Review: Dead Silence

Dead Silence (The Foundlings)


In New York Times bestselling author Wendy Corsi Staub’s riveting thriller, uncovering secrets in the past draws one woman into a killer’s web. . .

No Such Thing as Coincidence . . .

Staring into his frightened blue eyes, investigative genealogist Amelia Crenshaw Haines vows to help this silent little boy who is unable—or unwilling—to communicate his past. Though her own roots remain shrouded in mystery, she relies on tangible DNA evidence to help fellow foundlings uncover theirs . . . until a remarkable twist of fate presents a stranger bearing an eerily familiar childhood souvenir.

NYPD Missing Persons Detective Stockton Barnes has spent his career searching for other people’s lost loved ones and outrunning a youthful misstep. Now a chance encounter with a key player from that fateful night leads him on a desperate quest to locate the one woman he’s ever regretted leaving—unless a savage killer finds her first.

As Amelia and Barnes uncover intertwining truths—and lies—the real horror emerges not in crimes already committed, but in evil yet to come . . .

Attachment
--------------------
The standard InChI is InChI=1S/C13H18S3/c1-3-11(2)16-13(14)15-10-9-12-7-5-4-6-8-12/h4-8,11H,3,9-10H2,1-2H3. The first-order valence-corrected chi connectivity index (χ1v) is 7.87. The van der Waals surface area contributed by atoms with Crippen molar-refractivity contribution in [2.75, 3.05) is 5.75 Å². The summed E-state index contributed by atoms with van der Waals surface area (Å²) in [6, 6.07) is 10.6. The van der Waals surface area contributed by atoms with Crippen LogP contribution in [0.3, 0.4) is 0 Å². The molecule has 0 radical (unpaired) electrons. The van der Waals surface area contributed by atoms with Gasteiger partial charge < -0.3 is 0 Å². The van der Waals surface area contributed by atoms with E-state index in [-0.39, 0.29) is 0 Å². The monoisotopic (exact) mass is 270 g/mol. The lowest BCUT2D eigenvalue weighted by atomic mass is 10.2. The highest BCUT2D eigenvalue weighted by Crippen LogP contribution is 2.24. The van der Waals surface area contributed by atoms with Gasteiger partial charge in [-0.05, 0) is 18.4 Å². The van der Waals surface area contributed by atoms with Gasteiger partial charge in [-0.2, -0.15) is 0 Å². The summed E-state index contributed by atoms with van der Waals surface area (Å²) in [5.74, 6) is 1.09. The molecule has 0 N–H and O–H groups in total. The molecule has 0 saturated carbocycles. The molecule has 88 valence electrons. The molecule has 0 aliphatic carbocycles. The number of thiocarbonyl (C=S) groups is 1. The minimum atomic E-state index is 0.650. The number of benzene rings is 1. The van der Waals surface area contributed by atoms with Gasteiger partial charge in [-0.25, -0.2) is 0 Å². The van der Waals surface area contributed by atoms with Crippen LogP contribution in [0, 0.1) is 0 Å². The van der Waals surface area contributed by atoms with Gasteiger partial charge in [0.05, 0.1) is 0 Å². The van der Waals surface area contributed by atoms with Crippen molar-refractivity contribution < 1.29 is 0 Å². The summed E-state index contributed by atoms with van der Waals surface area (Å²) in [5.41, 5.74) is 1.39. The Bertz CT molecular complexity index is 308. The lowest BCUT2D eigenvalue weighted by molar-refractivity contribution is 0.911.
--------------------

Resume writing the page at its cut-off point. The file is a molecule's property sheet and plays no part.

Rating: 3-stars


Dead Silence is a new book in a series. I have not read the series from the beginning; however, I usually can dive into any novel out of order and get it. This is was not the case for this book. Not knowing more details about the forensic artist, I was a bit lost. Not too much but still lost.

The beginning it showed me the relationship she had with her husband. At that point, so early, I didn’t really care if they got divorced or stayed married. I felt no emotional pull to either. Then there was this ring, a missing child, and a dead body. That was when I got interested in this book. Until this moment, I was not sure if I liked it enough to keep reading.

Dead Silence has mystery and surprises on its side. I was surprised at certain revelations. I kept wondering how the events would add up or connect.

Again, I was not excited to read this. Thanks to the plot, I did not feel connected to the main characters. They had a job to do; they did it. There was a purpose for others and I somewhat got it. No emotional pull towards the characters. The book was good. It could have been better.


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